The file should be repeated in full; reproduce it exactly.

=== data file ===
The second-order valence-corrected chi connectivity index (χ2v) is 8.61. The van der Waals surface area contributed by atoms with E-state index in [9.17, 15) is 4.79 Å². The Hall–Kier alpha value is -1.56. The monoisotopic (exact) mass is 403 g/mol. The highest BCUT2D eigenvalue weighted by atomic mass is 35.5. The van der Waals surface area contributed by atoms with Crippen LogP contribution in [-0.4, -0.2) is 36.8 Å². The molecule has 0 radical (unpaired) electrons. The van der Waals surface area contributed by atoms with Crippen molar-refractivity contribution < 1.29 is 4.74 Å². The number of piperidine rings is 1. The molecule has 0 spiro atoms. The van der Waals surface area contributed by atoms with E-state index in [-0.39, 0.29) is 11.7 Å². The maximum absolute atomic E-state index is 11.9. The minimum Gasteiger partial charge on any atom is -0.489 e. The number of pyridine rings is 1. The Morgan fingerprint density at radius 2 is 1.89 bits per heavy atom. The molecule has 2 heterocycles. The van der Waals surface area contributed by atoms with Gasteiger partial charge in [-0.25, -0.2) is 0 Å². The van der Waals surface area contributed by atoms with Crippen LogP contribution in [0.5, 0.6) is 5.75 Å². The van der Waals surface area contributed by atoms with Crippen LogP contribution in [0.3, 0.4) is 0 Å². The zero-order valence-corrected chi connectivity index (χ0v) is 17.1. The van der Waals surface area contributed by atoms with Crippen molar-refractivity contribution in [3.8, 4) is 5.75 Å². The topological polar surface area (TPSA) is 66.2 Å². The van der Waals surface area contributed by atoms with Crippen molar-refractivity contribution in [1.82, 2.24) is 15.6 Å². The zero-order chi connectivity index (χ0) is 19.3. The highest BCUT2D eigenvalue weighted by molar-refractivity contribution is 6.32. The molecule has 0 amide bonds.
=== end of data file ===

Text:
The second-order valence-corrected chi connectivity index (χ2v) is 8.61. The van der Waals surface area contributed by atoms with E-state index in [9.17, 15) is 4.79 Å². The Hall–Kier alpha value is -1.56. The monoisotopic (exact) mass is 403 g/mol. The highest BCUT2D eigenvalue weighted by atomic mass is 35.5. The van der Waals surface area contributed by atoms with Crippen LogP contribution in [-0.4, -0.2) is 36.8 Å². The molecule has 0 radical (unpaired) electrons. The van der Waals surface area contributed by atoms with Crippen molar-refractivity contribution < 1.29 is 4.74 Å². The number of piperidine rings is 1. The molecule has 0 spiro atoms. The van der Waals surface area contributed by atoms with E-state index in [-0.39, 0.29) is 11.7 Å². The maximum absolute atomic E-state index is 11.9. The minimum Gasteiger partial charge on any atom is -0.489 e. The number of pyridine rings is 1. The Morgan fingerprint density at radius 2 is 1.89 bits per heavy atom. The molecule has 2 heterocycles. The van der Waals surface area contributed by atoms with Gasteiger partial charge in [-0.25, -0.2) is 0 Å². The van der Waals surface area contributed by atoms with Crippen LogP contribution in [0.5, 0.6) is 5.75 Å². The van der Waals surface area contributed by atoms with Crippen LogP contribution in [0.3, 0.4) is 0 Å². The zero-order valence-corrected chi connectivity index (χ0v) is 17.1. The van der Waals surface area contributed by atoms with Crippen molar-refractivity contribution in [3.8, 4) is 5.75 Å². The topological polar surface area (TPSA) is 66.2 Å². The van der Waals surface area contributed by atoms with Crippen molar-refractivity contribution in [1.82, 2.24) is 15.6 Å². The zero-order chi connectivity index (χ0) is 19.3. The highest BCUT2D eigenvalue weighted by molar-refractivity contribution is 6.32. The molecule has 0 amide bonds.